The Week In Review: Total Solar Eclipse Enthralls the U.S.
Sonali Kamboj / August 25, 2017
From Oregon to South Carolina, 14 states across the U.S fell in the 70-mile-wide “path of totality,” experiencing complete darkness in the middle of the day for about two minutes on August 21st. The grand show took place in the span of two hours, traveling from the west to the east coast. A partial eclipse was visible all across North America.
The sheer fact that that the moon, which is much smaller in size than the sun, is even able to conceal the massive ball of light, is simply remarkable.
What makes this cosmic event so spectacular despite the fleeting nature of the phenomenon is that the sun’s invisible outer atmosphere, also known as the sun’s corona, surfaces when the moon blocks the giant star, albeit momentarily.
The eclipse also provided an opportunity to space scientists and heliophysicists to study the sun and conduct experiments. Since it’s nearly impossible to observe the sun at such close proximity with the help of space telescopes, the solar eclipse provided a great prospect for scientists to research the corona and space weather in different wavelengths.
“Instead of being able to collect data from one spot or for just a few minutes, this eclipse is providing that window of opportunity to observe the corona over a long period of time,” said Madhulika Guhathakurta, NASA’s lead scientist for the eclipse. “This is also an opportunity to test out novel instruments and our models also to see how well are they working. And it’s scientifically important because of this sun, moon and Earth connection,” Guhathakurta added.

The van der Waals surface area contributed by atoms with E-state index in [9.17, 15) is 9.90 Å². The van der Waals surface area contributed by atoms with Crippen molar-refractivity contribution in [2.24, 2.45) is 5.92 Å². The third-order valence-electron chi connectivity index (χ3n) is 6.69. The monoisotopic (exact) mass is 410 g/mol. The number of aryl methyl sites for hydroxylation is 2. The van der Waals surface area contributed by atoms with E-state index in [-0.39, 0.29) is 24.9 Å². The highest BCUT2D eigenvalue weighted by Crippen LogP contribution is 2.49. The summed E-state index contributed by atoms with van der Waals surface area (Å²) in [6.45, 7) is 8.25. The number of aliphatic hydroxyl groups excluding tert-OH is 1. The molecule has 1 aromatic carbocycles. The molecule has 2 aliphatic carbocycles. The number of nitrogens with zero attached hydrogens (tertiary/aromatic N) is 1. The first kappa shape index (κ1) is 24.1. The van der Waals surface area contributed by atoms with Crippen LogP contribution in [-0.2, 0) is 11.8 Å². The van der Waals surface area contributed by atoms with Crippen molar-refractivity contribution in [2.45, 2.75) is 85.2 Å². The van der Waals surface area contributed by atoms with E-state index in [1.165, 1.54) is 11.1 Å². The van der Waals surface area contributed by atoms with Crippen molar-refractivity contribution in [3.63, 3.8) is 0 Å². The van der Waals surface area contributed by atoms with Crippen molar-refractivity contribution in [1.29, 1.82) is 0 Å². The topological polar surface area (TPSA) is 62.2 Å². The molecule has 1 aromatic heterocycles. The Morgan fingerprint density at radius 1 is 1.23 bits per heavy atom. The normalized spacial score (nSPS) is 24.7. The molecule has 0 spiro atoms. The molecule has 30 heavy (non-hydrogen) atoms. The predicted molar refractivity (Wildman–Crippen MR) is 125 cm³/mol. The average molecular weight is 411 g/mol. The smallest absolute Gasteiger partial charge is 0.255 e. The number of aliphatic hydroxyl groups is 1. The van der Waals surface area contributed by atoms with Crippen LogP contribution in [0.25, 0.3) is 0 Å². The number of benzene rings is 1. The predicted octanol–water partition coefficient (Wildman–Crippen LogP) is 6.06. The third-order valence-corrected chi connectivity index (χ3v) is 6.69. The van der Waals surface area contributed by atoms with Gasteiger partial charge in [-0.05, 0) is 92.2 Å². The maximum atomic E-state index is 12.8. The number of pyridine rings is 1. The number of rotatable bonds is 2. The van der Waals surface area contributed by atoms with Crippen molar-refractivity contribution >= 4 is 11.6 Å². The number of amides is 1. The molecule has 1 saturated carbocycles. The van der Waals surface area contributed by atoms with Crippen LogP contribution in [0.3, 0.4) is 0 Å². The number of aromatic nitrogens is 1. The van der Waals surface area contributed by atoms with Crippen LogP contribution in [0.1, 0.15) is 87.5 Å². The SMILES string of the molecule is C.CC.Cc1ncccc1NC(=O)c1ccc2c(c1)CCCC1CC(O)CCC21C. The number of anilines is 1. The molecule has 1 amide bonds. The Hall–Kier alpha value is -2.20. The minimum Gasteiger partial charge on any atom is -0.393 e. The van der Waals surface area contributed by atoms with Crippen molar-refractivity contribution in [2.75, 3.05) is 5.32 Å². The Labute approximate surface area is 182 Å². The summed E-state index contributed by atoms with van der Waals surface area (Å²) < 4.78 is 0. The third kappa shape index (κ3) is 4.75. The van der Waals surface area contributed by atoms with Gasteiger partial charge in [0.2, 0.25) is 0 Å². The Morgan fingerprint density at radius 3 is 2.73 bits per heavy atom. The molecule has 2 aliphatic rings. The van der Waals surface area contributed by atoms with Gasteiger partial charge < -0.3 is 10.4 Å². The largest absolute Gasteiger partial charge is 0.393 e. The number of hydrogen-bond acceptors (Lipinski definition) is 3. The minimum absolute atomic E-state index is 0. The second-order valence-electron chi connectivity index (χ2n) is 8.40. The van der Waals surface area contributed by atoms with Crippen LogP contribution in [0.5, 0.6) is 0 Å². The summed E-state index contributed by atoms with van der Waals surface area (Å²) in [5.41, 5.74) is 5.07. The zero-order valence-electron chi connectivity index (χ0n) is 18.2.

“Eclipse 2017 provides an incredible opportunity to engage the entire nation and the world, inspiring learners of all ages who have looked to the sky with curiosity and wonder,” said Steven Clarke, director of NASA’s Heliophysics Division in Washington.
While Americans traversed long distances to get a glimpse of the rare celestial event, six extremely fortunate individuals watched the umbra or the moon’s shadow aboard the International Space Station, from a “vantage point 250 miles above the Earth.”
During the eclipse, President Trump stared briefly at the sun sans any protective glasses/lenses as one of the aides shouted “don’t look.” Joined by first lady Melania Trump and their son Barron on the Truman Balcony at the White House, Trump later wore protective eyewear.
Scientists, eclipse chasers and other enthusiasts will be able to experience the next solar eclipse in 7 years, as it is scheduled to take place on April 8th, 2024.
While you wait for the next celestial event to happen, follow these magazines and topics via Flipboard.
Solar Eclipse: Look back at/relive all that happened during the Great American Solar Eclipse 2017 via this magazine.
Space: Discover the wonders of the cosmos right here.
NASA: Be on top of every story coming out of the The National Aeronautics and Space Administration.
Science: Keep abreast of the latest studies, experiments and advancements in the field of science.
Astronomy: Whether you are a budding astronomer or just curious about matters of the universe, track the latest via this topic.
~SonaliK is browsing through the City Guides.